The officers continued to knock on the front door and windows and called for defendant to emerge.   They were aware that defendant's grandmother had reported that defendant might be armed with a gun and using drugs.   Also, the police had heard that defendant “was upset with his daughter, who had told the grandmother that he was a gang member.”

After almost 45 minutes, defendant opened the door and stood in the threshold.   Officer Schwaner told him to turn around, handcuffed him, and led him away, explaining that there were warrants for his arrest.   As Officer Schwaner was securing defendant in a patrol car about 30 to 38 feet away, the other officers entered the house to make sure nobody else was inside it.

After finding nobody else inside the house, Sergeant Shaw searched the area immediately adjacent to where defendant was standing when he was taken into custody.   A small rocking recliner sat about a foot from where defendant had been standing at the front door.   A sweatshirt was on the chair.   Sergeant Shaw lifted the sweatshirt and found a semiautomatic pistol tucked between the arm and the cushion of the recliner.   The pistol, which was loaded and had had its serial numbers removed, was found about two or three minutes after defendant was arrested.   No weapons were found on defendant.

After the trial court denied defendant's motion to suppress, he waived further hearing on the substantive charges and the court held him to answer.   An information was filed February 14, 2006, alleging the same charges as had the complaint.   On April 11, 2006, defendant renewed his motion to suppress and the court considered it at a hearing on April 21, 2006.

The trial court recognized that the search was problematic under the Fourth Amendment to the United States Constitution, but ultimately found it valid.   In so doing, it relied in part on federal circuit court decisions.   The court stated, as relevant here:  “I agree ․ that there was no actual danger for the officers at the time that this search of the chair actually took place.   [¶] ․ [¶] [But the prosecutor] is exactly correct that what the federal courts are trying to do is set out a rule that the officers comprehend․ It has to be within the grabbing area of the arrestee and take place reasonably contemporaneous with the arrest․ [¶] ․ [W]as it reasonable at that point for the detective to lift up the shirt and discover the gun[?]  I think, under the circumstances here, where it is a very brief period of time where it's in conjunction with a protective sweep where they had information that the defendant may well have been in possession of a weapon and/or drugs that it was unreasonable [sic ] to infer [sic ] the detective to pick up the shirt.  [¶] Seems to me what's really happening here ․ was a second basis besides officer safety, [and] that is preservation of the evidence.   Seems to me the federal courts are now moving to extend the preservation aspect of this.   For instance, the gun is not only a safety issue, it is also contraband and also the drugs, if they were there, would have been contraband.   I think they're giving the officers more latitude to seize contraband where it's right there where they arrest the person.  [¶] ․ [¶] It sounds from the description that they did a protective sweep to make sure no one else was around, then, [lo] and behold, there is a gun which they had reason to believe might be there.”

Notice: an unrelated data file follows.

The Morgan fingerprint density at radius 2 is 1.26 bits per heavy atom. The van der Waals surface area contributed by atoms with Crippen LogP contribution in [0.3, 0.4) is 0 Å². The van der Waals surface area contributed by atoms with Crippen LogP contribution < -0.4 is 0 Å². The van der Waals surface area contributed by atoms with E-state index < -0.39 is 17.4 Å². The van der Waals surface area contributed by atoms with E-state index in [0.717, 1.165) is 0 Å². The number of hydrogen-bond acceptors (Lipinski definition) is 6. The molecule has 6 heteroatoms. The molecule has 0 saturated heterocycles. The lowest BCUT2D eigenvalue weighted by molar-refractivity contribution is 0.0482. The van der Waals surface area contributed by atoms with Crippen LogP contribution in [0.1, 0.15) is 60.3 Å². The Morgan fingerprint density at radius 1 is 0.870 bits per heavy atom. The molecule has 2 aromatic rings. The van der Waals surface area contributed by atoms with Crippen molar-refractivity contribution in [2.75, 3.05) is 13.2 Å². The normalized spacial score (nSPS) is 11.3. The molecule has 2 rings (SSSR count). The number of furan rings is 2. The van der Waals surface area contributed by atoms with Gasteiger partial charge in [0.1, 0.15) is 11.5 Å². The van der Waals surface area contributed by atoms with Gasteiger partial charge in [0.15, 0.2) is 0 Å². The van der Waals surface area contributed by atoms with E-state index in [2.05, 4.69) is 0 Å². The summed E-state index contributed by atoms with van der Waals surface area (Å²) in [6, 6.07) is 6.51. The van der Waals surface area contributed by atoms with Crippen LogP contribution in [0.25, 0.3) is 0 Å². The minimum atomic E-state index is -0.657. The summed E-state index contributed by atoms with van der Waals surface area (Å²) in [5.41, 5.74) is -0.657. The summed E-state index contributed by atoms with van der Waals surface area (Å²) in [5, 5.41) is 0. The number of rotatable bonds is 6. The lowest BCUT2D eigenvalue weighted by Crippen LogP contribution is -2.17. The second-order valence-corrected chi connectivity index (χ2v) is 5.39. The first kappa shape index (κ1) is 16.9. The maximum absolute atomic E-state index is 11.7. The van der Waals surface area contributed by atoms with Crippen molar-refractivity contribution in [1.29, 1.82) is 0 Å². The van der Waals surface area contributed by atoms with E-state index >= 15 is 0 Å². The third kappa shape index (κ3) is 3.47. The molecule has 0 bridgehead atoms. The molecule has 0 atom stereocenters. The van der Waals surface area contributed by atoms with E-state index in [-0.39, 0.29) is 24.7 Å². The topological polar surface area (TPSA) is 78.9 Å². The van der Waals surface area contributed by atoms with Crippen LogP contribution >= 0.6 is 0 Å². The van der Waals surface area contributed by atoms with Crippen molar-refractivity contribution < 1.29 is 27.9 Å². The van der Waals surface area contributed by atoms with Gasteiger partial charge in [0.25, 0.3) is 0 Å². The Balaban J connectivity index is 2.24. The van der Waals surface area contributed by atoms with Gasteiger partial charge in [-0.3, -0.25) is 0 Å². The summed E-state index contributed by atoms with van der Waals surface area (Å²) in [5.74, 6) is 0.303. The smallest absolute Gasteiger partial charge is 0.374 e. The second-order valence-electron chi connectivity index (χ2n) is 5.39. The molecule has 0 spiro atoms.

An amended information was filed October 11, 2006, adding a felony charge of possession of a firearm with identification numbers removed (§ 12094, subd. (a)), with an allegation that the offense was committed for the benefit of or in association with a criminal street gang (§ 186.22, subd. (d)).  On November 30, 2006, defendant pleaded no contest to the section 12090 charge on condition that the remaining counts and gang allegations be dismissed, and that he be placed on probation.


Because it violated the Fourth Amendment to the United States Constitution to search defendant's premises without a warrant after he had been removed to a police car and the police had ascertained that the premises were secure, and because the conduct of the police in searching defendant's residence was sufficiently at odds with established Fourth Amendment principles to entitle defendant to the suppression of the evidence thereby obtained, we must reverse the judgment.